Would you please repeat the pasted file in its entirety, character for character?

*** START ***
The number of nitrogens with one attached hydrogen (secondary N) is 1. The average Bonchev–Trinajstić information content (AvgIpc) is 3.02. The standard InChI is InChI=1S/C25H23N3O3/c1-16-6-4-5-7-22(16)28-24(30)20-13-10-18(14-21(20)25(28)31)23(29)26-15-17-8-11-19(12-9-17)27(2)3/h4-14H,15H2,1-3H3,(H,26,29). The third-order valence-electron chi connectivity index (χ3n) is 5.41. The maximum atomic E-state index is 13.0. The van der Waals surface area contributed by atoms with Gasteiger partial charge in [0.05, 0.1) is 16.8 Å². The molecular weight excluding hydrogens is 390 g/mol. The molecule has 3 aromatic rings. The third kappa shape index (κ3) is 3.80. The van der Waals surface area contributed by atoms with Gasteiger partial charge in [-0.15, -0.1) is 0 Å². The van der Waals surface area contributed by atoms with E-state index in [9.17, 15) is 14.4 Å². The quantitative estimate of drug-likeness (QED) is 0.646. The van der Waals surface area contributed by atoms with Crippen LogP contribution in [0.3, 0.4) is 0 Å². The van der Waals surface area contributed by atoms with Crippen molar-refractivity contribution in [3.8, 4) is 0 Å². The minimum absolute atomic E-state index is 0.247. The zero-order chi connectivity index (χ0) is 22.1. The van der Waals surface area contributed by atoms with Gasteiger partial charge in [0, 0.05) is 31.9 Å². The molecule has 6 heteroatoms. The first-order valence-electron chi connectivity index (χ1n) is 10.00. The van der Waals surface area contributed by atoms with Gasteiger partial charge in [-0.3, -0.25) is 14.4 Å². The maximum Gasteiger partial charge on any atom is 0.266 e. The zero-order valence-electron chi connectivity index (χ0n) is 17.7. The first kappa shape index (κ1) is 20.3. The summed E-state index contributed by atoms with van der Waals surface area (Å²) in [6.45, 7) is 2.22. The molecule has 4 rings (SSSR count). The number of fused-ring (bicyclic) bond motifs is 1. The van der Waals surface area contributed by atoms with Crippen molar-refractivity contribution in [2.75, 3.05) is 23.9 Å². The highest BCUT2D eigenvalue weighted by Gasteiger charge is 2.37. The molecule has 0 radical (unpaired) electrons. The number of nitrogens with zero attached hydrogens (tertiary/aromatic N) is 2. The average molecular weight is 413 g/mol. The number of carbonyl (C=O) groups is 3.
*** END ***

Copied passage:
The number of nitrogens with one attached hydrogen (secondary N) is 1. The average Bonchev–Trinajstić information content (AvgIpc) is 3.02. The standard InChI is InChI=1S/C25H23N3O3/c1-16-6-4-5-7-22(16)28-24(30)20-13-10-18(14-21(20)25(28)31)23(29)26-15-17-8-11-19(12-9-17)27(2)3/h4-14H,15H2,1-3H3,(H,26,29). The third-order valence-electron chi connectivity index (χ3n) is 5.41. The maximum atomic E-state index is 13.0. The van der Waals surface area contributed by atoms with Gasteiger partial charge in [0.05, 0.1) is 16.8 Å². The molecular weight excluding hydrogens is 390 g/mol. The molecule has 3 aromatic rings. The third kappa shape index (κ3) is 3.80. The van der Waals surface area contributed by atoms with Gasteiger partial charge in [-0.15, -0.1) is 0 Å². The van der Waals surface area contributed by atoms with E-state index in [9.17, 15) is 14.4 Å². The quantitative estimate of drug-likeness (QED) is 0.646. The van der Waals surface area contributed by atoms with Crippen LogP contribution in [0.3, 0.4) is 0 Å². The van der Waals surface area contributed by atoms with Crippen molar-refractivity contribution in [3.8, 4) is 0 Å². The minimum absolute atomic E-state index is 0.247. The zero-order chi connectivity index (χ0) is 22.1. The van der Waals surface area contributed by atoms with Gasteiger partial charge in [0, 0.05) is 31.9 Å². The molecule has 6 heteroatoms. The first-order valence-electron chi connectivity index (χ1n) is 10.00. The van der Waals surface area contributed by atoms with Gasteiger partial charge in [-0.3, -0.25) is 14.4 Å². The maximum Gasteiger partial charge on any atom is 0.266 e. The zero-order valence-electron chi connectivity index (χ0n) is 17.7. The first kappa shape index (κ1) is 20.3. The summed E-state index contributed by atoms with van der Waals surface area (Å²) in [6.45, 7) is 2.22. The molecule has 4 rings (SSSR count). The number of fused-ring (bicyclic) bond motifs is 1. The van der Waals surface area contributed by atoms with Crippen molar-refractivity contribution in [2.75, 3.05) is 23.9 Å². The highest BCUT2D eigenvalue weighted by Gasteiger charge is 2.37. The molecule has 0 radical (unpaired) electrons. The number of nitrogens with zero attached hydrogens (tertiary/aromatic N) is 2. The average molecular weight is 413 g/mol. The number of carbonyl (C=O) groups is 3.